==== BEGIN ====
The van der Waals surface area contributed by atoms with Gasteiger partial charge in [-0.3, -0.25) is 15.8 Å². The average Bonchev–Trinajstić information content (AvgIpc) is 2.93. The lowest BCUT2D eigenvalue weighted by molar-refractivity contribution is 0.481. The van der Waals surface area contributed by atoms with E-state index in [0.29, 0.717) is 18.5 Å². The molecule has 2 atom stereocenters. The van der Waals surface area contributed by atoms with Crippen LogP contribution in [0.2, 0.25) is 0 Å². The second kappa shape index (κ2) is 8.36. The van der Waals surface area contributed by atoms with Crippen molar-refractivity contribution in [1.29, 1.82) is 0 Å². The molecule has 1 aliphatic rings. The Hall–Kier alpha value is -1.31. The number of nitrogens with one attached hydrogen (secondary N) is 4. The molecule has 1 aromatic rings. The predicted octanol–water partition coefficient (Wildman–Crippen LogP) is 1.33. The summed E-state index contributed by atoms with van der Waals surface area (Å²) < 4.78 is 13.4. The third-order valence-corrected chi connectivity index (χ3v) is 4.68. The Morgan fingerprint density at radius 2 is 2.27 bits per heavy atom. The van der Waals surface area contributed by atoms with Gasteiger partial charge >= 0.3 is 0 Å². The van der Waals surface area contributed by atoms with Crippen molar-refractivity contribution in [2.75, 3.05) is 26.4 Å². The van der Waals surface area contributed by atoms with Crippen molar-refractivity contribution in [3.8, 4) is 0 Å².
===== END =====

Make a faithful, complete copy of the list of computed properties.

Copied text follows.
The van der Waals surface area contributed by atoms with Gasteiger partial charge in [-0.3, -0.25) is 15.8 Å². The average Bonchev–Trinajstić information content (AvgIpc) is 2.93. The lowest BCUT2D eigenvalue weighted by molar-refractivity contribution is 0.481. The van der Waals surface area contributed by atoms with E-state index in [0.29, 0.717) is 18.5 Å². The molecule has 2 atom stereocenters. The van der Waals surface area contributed by atoms with Crippen LogP contribution in [0.2, 0.25) is 0 Å². The second kappa shape index (κ2) is 8.36. The van der Waals surface area contributed by atoms with Crippen molar-refractivity contribution in [1.29, 1.82) is 0 Å². The molecule has 1 aliphatic rings. The Hall–Kier alpha value is -1.31. The number of nitrogens with one attached hydrogen (secondary N) is 4. The molecule has 1 aromatic rings. The predicted octanol–water partition coefficient (Wildman–Crippen LogP) is 1.33. The summed E-state index contributed by atoms with van der Waals surface area (Å²) < 4.78 is 13.4. The third-order valence-corrected chi connectivity index (χ3v) is 4.68. The Morgan fingerprint density at radius 2 is 2.27 bits per heavy atom. The van der Waals surface area contributed by atoms with Gasteiger partial charge >= 0.3 is 0 Å². The van der Waals surface area contributed by atoms with Crippen molar-refractivity contribution in [2.75, 3.05) is 26.4 Å². The van der Waals surface area contributed by atoms with Crippen molar-refractivity contribution in [3.8, 4) is 0 Å².